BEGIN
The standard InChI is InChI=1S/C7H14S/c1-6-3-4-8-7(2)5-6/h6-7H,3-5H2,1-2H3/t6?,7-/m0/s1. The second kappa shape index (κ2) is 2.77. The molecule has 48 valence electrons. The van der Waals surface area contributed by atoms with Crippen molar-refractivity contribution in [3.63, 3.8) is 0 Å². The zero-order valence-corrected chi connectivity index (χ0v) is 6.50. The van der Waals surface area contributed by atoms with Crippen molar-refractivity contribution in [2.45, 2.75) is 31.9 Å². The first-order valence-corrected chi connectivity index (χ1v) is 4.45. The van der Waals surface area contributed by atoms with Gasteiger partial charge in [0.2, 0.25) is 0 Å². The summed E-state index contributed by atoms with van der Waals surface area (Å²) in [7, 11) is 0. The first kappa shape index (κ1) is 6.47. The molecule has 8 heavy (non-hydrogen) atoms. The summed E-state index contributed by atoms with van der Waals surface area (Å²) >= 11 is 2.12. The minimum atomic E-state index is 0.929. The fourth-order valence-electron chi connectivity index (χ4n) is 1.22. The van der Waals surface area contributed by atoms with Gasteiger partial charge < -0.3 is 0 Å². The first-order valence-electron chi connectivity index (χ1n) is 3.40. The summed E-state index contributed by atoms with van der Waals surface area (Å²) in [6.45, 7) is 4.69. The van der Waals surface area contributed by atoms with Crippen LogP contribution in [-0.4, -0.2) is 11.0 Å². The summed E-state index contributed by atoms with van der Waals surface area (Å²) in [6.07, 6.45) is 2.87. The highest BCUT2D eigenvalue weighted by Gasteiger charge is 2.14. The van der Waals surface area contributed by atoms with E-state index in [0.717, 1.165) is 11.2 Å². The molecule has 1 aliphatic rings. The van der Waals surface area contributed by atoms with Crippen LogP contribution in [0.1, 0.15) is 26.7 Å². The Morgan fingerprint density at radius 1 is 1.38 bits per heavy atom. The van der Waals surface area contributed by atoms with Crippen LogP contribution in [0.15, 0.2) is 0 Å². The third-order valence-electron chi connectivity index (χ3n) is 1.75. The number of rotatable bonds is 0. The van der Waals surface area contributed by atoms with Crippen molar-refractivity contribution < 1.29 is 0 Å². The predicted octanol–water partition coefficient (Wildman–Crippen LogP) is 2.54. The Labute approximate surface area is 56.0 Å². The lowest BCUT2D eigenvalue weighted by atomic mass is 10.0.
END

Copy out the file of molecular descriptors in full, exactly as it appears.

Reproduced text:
The standard InChI is InChI=1S/C7H14S/c1-6-3-4-8-7(2)5-6/h6-7H,3-5H2,1-2H3/t6?,7-/m0/s1. The second kappa shape index (κ2) is 2.77. The molecule has 48 valence electrons. The van der Waals surface area contributed by atoms with Crippen molar-refractivity contribution in [3.63, 3.8) is 0 Å². The zero-order valence-corrected chi connectivity index (χ0v) is 6.50. The van der Waals surface area contributed by atoms with Crippen molar-refractivity contribution in [2.45, 2.75) is 31.9 Å². The first-order valence-corrected chi connectivity index (χ1v) is 4.45. The van der Waals surface area contributed by atoms with Gasteiger partial charge in [0.2, 0.25) is 0 Å². The summed E-state index contributed by atoms with van der Waals surface area (Å²) in [7, 11) is 0. The first kappa shape index (κ1) is 6.47. The molecule has 8 heavy (non-hydrogen) atoms. The summed E-state index contributed by atoms with van der Waals surface area (Å²) >= 11 is 2.12. The minimum atomic E-state index is 0.929. The fourth-order valence-electron chi connectivity index (χ4n) is 1.22. The van der Waals surface area contributed by atoms with Gasteiger partial charge < -0.3 is 0 Å². The first-order valence-electron chi connectivity index (χ1n) is 3.40. The summed E-state index contributed by atoms with van der Waals surface area (Å²) in [6.45, 7) is 4.69. The van der Waals surface area contributed by atoms with Crippen LogP contribution in [-0.4, -0.2) is 11.0 Å². The summed E-state index contributed by atoms with van der Waals surface area (Å²) in [6.07, 6.45) is 2.87. The highest BCUT2D eigenvalue weighted by Gasteiger charge is 2.14. The van der Waals surface area contributed by atoms with E-state index in [0.717, 1.165) is 11.2 Å². The molecule has 1 aliphatic rings. The van der Waals surface area contributed by atoms with Crippen LogP contribution in [0.1, 0.15) is 26.7 Å². The Morgan fingerprint density at radius 1 is 1.38 bits per heavy atom. The van der Waals surface area contributed by atoms with Crippen LogP contribution in [0.15, 0.2) is 0 Å². The third-order valence-electron chi connectivity index (χ3n) is 1.75. The number of rotatable bonds is 0. The van der Waals surface area contributed by atoms with Crippen molar-refractivity contribution < 1.29 is 0 Å². The predicted octanol–water partition coefficient (Wildman–Crippen LogP) is 2.54. The Labute approximate surface area is 56.0 Å². The lowest BCUT2D eigenvalue weighted by atomic mass is 10.0.